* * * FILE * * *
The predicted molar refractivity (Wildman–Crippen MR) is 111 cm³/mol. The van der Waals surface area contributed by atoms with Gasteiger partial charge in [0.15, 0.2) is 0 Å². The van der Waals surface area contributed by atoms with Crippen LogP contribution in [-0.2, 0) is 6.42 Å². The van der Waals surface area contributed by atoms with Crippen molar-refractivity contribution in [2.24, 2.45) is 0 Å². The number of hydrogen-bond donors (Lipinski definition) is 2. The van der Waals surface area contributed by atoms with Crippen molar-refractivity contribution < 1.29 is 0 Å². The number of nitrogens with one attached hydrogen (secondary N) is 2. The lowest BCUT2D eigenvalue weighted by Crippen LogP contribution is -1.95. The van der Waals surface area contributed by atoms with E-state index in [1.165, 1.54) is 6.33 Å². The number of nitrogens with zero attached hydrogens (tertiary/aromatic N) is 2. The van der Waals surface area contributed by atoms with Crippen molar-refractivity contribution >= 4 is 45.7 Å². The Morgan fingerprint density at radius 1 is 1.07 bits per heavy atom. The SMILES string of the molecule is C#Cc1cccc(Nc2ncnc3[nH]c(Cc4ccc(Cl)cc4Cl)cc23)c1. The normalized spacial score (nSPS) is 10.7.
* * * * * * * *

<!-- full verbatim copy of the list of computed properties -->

The predicted molar refractivity (Wildman–Crippen MR) is 111 cm³/mol. The van der Waals surface area contributed by atoms with Gasteiger partial charge in [0.15, 0.2) is 0 Å². The van der Waals surface area contributed by atoms with Crippen LogP contribution in [-0.2, 0) is 6.42 Å². The van der Waals surface area contributed by atoms with Crippen molar-refractivity contribution in [2.24, 2.45) is 0 Å². The number of hydrogen-bond donors (Lipinski definition) is 2. The van der Waals surface area contributed by atoms with Crippen molar-refractivity contribution < 1.29 is 0 Å². The number of nitrogens with one attached hydrogen (secondary N) is 2. The lowest BCUT2D eigenvalue weighted by Crippen LogP contribution is -1.95. The van der Waals surface area contributed by atoms with E-state index in [1.165, 1.54) is 6.33 Å². The number of nitrogens with zero attached hydrogens (tertiary/aromatic N) is 2. The van der Waals surface area contributed by atoms with Crippen molar-refractivity contribution >= 4 is 45.7 Å². The Morgan fingerprint density at radius 1 is 1.07 bits per heavy atom. The SMILES string of the molecule is C#Cc1cccc(Nc2ncnc3[nH]c(Cc4ccc(Cl)cc4Cl)cc23)c1. The normalized spacial score (nSPS) is 10.7.